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This post was inspired by the pass interference penalty that Vincent Jackson drew in the end zone against New York, but before someone accuses me of just being a bitter VJax owner and pointing me to the venting thread... I only own VJax in one league, and I'm currently winning by 90 points while my opponent only has Celek left to go. So I'm not burned, I'm not bitter, and I'm not venting. From a fantasy perspective, it's a complete non-issue to me.

Now that this is out of the way, I really don't understand why the NFL doesn't credit yards gained through pass interference as passing/receiving yardage instead of penalty yardage. The WR runs a perfect route, the QB throws a perfect pass. The entire premise behind making it a "spot of the foul" penalty is a "pretend the pass would have been completed without the interference" mentality, so why not award the yards as if it was a completed pass? It'd be like goaltending in basketball- give the offensive player the benefit of the doubt and award credit as if it were a success. It just seems silly to me that one of the biggest and most rewarding offensive plays in the entire game goes completely unrewarded, as if it were just dumb luck and not the result of the WR beating his man, the QB making the correct read and an accurate throw, and the WR putting himself in position to make the play.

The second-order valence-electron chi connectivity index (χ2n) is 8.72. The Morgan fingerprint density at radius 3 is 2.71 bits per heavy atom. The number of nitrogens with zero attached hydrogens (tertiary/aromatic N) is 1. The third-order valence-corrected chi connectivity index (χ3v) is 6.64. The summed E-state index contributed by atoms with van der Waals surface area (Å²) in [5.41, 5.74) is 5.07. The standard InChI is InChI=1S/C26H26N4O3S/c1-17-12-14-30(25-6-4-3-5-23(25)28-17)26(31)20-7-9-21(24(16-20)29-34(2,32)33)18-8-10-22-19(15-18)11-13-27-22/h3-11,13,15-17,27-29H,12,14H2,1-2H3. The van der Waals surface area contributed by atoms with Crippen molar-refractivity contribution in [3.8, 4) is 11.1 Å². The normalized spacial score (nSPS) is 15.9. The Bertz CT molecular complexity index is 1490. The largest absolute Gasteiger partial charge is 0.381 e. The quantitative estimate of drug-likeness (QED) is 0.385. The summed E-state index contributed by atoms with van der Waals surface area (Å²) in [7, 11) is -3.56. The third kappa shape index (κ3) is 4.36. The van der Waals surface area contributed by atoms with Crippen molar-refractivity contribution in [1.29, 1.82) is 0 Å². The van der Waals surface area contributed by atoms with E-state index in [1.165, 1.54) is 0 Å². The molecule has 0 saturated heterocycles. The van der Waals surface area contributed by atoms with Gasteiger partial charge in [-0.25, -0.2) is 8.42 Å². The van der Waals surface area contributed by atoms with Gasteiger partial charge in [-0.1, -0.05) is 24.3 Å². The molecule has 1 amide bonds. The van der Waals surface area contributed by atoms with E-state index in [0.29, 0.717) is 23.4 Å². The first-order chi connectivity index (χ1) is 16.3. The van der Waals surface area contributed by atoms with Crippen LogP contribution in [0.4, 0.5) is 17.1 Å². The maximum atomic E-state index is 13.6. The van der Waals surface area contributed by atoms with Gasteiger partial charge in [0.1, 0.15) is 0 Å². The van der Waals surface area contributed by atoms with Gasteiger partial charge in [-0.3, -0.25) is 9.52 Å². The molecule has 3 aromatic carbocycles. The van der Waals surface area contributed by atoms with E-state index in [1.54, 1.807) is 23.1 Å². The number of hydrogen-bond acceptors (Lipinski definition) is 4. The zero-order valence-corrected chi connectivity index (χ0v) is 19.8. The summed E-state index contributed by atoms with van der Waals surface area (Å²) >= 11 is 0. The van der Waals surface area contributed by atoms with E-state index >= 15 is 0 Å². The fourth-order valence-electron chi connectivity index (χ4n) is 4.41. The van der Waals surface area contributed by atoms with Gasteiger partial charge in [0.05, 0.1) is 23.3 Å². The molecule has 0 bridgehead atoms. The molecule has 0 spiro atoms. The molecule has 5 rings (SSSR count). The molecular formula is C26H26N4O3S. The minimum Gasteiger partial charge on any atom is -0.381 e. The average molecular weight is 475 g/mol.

While we're at it, I also think that defenders should be credited with a sack on intentional grounding penalties, and in IDP leagues I think defensive linemen should get points for drawing a holding penalty. Any time you have beaten the other team so badly that they commit a penalty to prevent you from making a positive play in the stat sheet, that should count as a positive play in the stat sheet.